The founder of the Iranian Buwaiyhid dynasty of Iran-Iraq-Oman, Moez od-Dowlah
Compiled By: Syed Ali Shahbaz
On 13th of the Islamic month of Rabi as-Sani in 356 AH, the founder of the Iranian Buwaiyhid dynasty of Iran-Iraq-Oman, Abu’l-Hassan Ahmad Ibn Bouya Daylami, titled Moez od-Dowlah, died in Baghdad and was buried in the graveyard of the Quraish, adjacent to the holy shrine of Imam Musa al-Kazem (AS), the 7th Infallible Successor of Prophet Mohammad (SAWA). He and his two brothers, named Ali and Hassan, consolidated gains in Iran, and when fighting broke out in Khuzestan and Iraq, Ahmad restored order later gained control of Baghdad without a struggle in 334 AH. He took charge of the administration of the Abbasid Caliphate by taking the position of Amir al-Umara. The Caliph Al-Mustakfi also gave Ahmad the honorific title of "Moez od-Dowla". His elder brother Ali was given the title of 'Emad od-Dowla", while the younger brother Hassan, who had gained control of northern Iran, gained the title of "Rokn od-Dowla".
During his 22-year rule Moez of-Dowlah, who was a follower of the Ahl al-Bayt, publicly commemorated the historic 18th of Zilhijja, the day Prophet Mohammad (SAWA) on the orders of God Almighty had proclaimed Imam Ali (AS) as vicegerent at Ghadir-Khom near Mecca in the year 10 AH, while returning from his Farewell Hajj Pilgrimage. Next Moez od-Dowla declared as day of public mourning the Day of Ashura or 10th Moharram on which in the year 61 AH, the Prophet’s grandson, Imam Husain (AS) was tragically martyred along with most of his family members and companions in Karbala.
On 16th of the Islamic month of Jamadi al-Awwal in 338 AH Ali ibn Buyeh Daylami, titled Emad od-Dowlah, the founder of the Buwaiyhid dynasty of Iran-Iraq-Oman, died. He first entered the services of the Iranian Samanid dynasty of Bukhara in Central Asia under Nasr II, and later joined Makan, who ruled Gorgan and Rayy as a governor of the Samanids. He managed to occupy a high position and gained army commissions for his two younger brothers, Hassan and Ahmad.
When Makan rebelled against the Samanids by seizing Khorasan, and was subsequently attacked by Mardavij the Ziyarid prince; Ali along with his brothers switched sides. Soon he was granted rule over Karaj, near modern Tehran. When warned of Mardavij's plan to eliminate him, Ali with a small number of Daylamite troops sought to expand his position. Moving against the heretical Khurramites, who controlled the surrounding mountains, he gained control of the region, and in order to further secure his position, decided to take control of Isfahan, then under control of the Abbasid governor Yaqut. However, Mardavij's appearance forced him to abandon Isfahan. Ali now took Arrajan, a city between Fars and Khuzestan, and after a series of battles, entered Shiraz, the capital of Fars. Mardavij continued to pose a threat but before he could invade Khuzestan, he was assassinated. Bolstered by many of Mardavij's Turkish mercenaries that had joined him, as well as the collapse of Ziyarid control over central Iran, Ali decided that Isfahan should be taken and sent his brother Hassan to accomplish this.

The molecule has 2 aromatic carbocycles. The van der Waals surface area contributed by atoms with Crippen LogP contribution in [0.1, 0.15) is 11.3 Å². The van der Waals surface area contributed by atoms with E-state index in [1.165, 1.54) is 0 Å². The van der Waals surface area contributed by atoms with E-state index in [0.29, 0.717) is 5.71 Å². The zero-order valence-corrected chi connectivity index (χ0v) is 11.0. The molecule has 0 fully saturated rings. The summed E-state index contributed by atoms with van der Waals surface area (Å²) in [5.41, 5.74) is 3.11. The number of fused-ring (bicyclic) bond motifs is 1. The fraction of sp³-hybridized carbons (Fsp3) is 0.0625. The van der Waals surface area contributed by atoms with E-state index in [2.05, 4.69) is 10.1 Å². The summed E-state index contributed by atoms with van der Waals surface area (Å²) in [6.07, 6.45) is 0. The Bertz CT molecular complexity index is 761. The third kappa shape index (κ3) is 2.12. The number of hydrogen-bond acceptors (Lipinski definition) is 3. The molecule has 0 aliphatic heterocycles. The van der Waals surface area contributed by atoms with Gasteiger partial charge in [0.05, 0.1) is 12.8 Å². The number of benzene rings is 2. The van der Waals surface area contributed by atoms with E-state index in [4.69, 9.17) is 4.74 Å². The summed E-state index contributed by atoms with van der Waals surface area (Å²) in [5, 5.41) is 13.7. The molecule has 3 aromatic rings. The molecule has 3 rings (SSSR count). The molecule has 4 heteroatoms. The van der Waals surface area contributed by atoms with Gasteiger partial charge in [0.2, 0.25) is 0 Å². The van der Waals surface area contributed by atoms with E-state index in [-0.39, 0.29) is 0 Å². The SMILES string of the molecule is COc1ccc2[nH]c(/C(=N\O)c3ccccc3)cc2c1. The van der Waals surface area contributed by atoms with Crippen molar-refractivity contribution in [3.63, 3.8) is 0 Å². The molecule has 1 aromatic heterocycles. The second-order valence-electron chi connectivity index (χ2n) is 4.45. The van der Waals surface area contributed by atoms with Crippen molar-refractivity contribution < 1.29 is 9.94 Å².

After Hasan took Isfahan, Ali sent his other brother Ahmad to take Kerman. Ali next sent Ahmad to Khuzestan, from where he entered Iraq, and finally Baghdad, and was given the title of Mo’iz od-Dowla by the Abbasid caliph, who then conferred on Ali the title of Emad od-Dowla and on Hassan the title of Rokn od-Dowla. Buwaiyhid rule over Iran and Iraq lasted for 110 years. The dynasty patronized scholars and built many architectural monuments in addition to encouraging development of science and technology. They also reconstructed on a grand scale the shrines of the Ahl al-Bayt in Najaf and Karbala.
He also ordered that on the walls of mosques and other main buildings of Iraq and Iran curses should be written against the Omayyad usurper Mu’awiyah ibn Abu Sufyan and other enemies of the Ahl al-Bayt. This practice was emulated in Aleppo and parts of Syria and what is now south-central Turkey by Sayf od-Dowla, the ruler of the Hamdanid Dynasty. Moez od-Dowla’s elder brother Ali who was in control of central and southern Iran was given the title of Emad od-Dowla, while the younger brother Hassan, who had gained control of northern Iran, took the title of Rokn od-Dowla. Buwayhid rule lasted over a century in Iran and Iraq and was a period of great cultural revival and emergence of outstanding religious scholars.Buwayhid rule lasted over a century in Iran and Iraq and was a period of great cultural revival and emergence of outstanding religious scholars.